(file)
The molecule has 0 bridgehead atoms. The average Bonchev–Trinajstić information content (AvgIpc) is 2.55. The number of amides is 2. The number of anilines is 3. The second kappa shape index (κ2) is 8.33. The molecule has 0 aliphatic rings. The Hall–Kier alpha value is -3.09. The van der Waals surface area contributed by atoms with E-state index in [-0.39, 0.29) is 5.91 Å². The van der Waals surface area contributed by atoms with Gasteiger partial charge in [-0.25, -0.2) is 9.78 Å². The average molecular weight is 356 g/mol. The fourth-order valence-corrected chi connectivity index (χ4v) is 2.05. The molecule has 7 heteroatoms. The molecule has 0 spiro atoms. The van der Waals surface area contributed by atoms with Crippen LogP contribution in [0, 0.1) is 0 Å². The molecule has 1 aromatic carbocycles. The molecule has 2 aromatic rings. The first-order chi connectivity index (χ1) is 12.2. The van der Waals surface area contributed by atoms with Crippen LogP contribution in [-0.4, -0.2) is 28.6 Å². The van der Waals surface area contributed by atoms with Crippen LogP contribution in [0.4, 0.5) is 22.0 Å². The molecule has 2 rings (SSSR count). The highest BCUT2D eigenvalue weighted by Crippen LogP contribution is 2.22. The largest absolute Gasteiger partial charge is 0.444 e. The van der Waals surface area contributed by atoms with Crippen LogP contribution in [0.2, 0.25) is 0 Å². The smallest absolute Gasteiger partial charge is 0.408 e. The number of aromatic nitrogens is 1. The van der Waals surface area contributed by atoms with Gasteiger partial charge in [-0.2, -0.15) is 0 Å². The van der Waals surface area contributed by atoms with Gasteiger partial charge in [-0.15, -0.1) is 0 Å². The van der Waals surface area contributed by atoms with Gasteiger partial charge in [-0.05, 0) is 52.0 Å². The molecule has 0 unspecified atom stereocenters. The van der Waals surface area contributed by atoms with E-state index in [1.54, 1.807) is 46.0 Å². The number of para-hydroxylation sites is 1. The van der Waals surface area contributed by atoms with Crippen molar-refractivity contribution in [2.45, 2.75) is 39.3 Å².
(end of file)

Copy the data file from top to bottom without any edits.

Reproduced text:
The molecule has 0 bridgehead atoms. The average Bonchev–Trinajstić information content (AvgIpc) is 2.55. The number of amides is 2. The number of anilines is 3. The second kappa shape index (κ2) is 8.33. The molecule has 0 aliphatic rings. The Hall–Kier alpha value is -3.09. The van der Waals surface area contributed by atoms with E-state index in [-0.39, 0.29) is 5.91 Å². The van der Waals surface area contributed by atoms with Gasteiger partial charge in [-0.25, -0.2) is 9.78 Å². The average molecular weight is 356 g/mol. The fourth-order valence-corrected chi connectivity index (χ4v) is 2.05. The molecule has 7 heteroatoms. The molecule has 0 spiro atoms. The van der Waals surface area contributed by atoms with Crippen LogP contribution in [0, 0.1) is 0 Å². The molecule has 1 aromatic carbocycles. The molecule has 2 aromatic rings. The first-order chi connectivity index (χ1) is 12.2. The van der Waals surface area contributed by atoms with Crippen LogP contribution in [-0.4, -0.2) is 28.6 Å². The van der Waals surface area contributed by atoms with Crippen LogP contribution in [0.4, 0.5) is 22.0 Å². The molecule has 2 rings (SSSR count). The highest BCUT2D eigenvalue weighted by Crippen LogP contribution is 2.22. The largest absolute Gasteiger partial charge is 0.444 e. The van der Waals surface area contributed by atoms with Crippen LogP contribution in [0.2, 0.25) is 0 Å². The smallest absolute Gasteiger partial charge is 0.408 e. The number of aromatic nitrogens is 1. The van der Waals surface area contributed by atoms with Gasteiger partial charge in [-0.2, -0.15) is 0 Å². The van der Waals surface area contributed by atoms with Gasteiger partial charge in [-0.15, -0.1) is 0 Å². The van der Waals surface area contributed by atoms with Gasteiger partial charge in [-0.05, 0) is 52.0 Å². The molecule has 0 unspecified atom stereocenters. The van der Waals surface area contributed by atoms with E-state index in [1.54, 1.807) is 46.0 Å². The number of para-hydroxylation sites is 1. The van der Waals surface area contributed by atoms with Crippen molar-refractivity contribution in [2.45, 2.75) is 39.3 Å².